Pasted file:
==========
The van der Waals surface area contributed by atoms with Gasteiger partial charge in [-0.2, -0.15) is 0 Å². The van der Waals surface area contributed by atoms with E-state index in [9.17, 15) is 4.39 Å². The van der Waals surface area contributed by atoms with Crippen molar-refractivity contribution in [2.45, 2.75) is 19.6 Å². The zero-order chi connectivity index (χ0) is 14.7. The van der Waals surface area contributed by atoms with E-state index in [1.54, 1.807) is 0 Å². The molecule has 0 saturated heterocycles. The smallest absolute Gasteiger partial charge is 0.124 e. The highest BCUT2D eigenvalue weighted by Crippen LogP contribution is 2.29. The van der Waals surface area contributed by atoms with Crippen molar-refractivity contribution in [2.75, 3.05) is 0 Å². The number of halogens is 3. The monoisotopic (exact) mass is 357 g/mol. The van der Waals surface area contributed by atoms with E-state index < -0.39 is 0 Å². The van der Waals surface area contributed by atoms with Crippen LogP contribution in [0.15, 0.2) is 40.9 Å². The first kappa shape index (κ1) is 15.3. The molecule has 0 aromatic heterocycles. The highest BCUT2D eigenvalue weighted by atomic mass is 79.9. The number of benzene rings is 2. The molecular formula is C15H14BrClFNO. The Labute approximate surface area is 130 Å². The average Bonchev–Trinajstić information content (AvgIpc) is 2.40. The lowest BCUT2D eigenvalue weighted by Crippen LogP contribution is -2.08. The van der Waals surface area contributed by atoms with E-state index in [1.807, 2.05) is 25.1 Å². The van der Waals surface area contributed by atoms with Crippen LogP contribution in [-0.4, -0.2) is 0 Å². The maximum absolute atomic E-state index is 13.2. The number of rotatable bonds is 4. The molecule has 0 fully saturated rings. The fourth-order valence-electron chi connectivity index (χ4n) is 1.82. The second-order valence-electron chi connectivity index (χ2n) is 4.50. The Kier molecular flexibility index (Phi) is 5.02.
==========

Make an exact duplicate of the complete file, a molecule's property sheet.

The van der Waals surface area contributed by atoms with Gasteiger partial charge in [-0.2, -0.15) is 0 Å². The van der Waals surface area contributed by atoms with E-state index in [9.17, 15) is 4.39 Å². The van der Waals surface area contributed by atoms with Crippen molar-refractivity contribution in [2.45, 2.75) is 19.6 Å². The zero-order chi connectivity index (χ0) is 14.7. The van der Waals surface area contributed by atoms with E-state index in [1.54, 1.807) is 0 Å². The molecule has 0 saturated heterocycles. The smallest absolute Gasteiger partial charge is 0.124 e. The highest BCUT2D eigenvalue weighted by Crippen LogP contribution is 2.29. The van der Waals surface area contributed by atoms with Crippen molar-refractivity contribution in [2.75, 3.05) is 0 Å². The number of halogens is 3. The monoisotopic (exact) mass is 357 g/mol. The van der Waals surface area contributed by atoms with E-state index < -0.39 is 0 Å². The van der Waals surface area contributed by atoms with Crippen LogP contribution in [0.15, 0.2) is 40.9 Å². The first kappa shape index (κ1) is 15.3. The molecule has 0 aromatic heterocycles. The highest BCUT2D eigenvalue weighted by atomic mass is 79.9. The number of benzene rings is 2. The molecular formula is C15H14BrClFNO. The Labute approximate surface area is 130 Å². The average Bonchev–Trinajstić information content (AvgIpc) is 2.40. The lowest BCUT2D eigenvalue weighted by Crippen LogP contribution is -2.08. The van der Waals surface area contributed by atoms with E-state index in [1.807, 2.05) is 25.1 Å². The van der Waals surface area contributed by atoms with Crippen LogP contribution in [-0.4, -0.2) is 0 Å². The maximum absolute atomic E-state index is 13.2. The number of rotatable bonds is 4. The molecule has 0 fully saturated rings. The fourth-order valence-electron chi connectivity index (χ4n) is 1.82. The second-order valence-electron chi connectivity index (χ2n) is 4.50. The Kier molecular flexibility index (Phi) is 5.02.